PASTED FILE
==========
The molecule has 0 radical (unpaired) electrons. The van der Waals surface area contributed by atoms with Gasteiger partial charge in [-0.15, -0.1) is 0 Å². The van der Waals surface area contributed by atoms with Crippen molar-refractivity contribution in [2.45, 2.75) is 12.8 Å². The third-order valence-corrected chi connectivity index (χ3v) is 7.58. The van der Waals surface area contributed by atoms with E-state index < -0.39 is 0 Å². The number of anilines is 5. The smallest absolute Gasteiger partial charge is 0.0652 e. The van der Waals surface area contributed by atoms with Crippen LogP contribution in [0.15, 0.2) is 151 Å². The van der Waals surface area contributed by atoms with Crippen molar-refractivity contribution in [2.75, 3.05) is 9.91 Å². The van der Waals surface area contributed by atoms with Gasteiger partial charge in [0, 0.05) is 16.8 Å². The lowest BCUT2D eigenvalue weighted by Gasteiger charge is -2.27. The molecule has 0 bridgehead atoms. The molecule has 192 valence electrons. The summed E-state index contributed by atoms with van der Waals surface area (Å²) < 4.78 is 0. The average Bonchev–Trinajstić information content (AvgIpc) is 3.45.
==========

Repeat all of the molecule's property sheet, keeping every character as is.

The molecule has 0 radical (unpaired) electrons. The van der Waals surface area contributed by atoms with Gasteiger partial charge in [-0.15, -0.1) is 0 Å². The van der Waals surface area contributed by atoms with Crippen molar-refractivity contribution in [2.45, 2.75) is 12.8 Å². The third-order valence-corrected chi connectivity index (χ3v) is 7.58. The van der Waals surface area contributed by atoms with E-state index < -0.39 is 0 Å². The number of anilines is 5. The smallest absolute Gasteiger partial charge is 0.0652 e. The van der Waals surface area contributed by atoms with Crippen LogP contribution in [0.15, 0.2) is 151 Å². The van der Waals surface area contributed by atoms with Crippen molar-refractivity contribution in [2.75, 3.05) is 9.91 Å². The van der Waals surface area contributed by atoms with Gasteiger partial charge in [0, 0.05) is 16.8 Å². The lowest BCUT2D eigenvalue weighted by Gasteiger charge is -2.27. The molecule has 0 bridgehead atoms. The molecule has 192 valence electrons. The summed E-state index contributed by atoms with van der Waals surface area (Å²) < 4.78 is 0. The average Bonchev–Trinajstić information content (AvgIpc) is 3.45.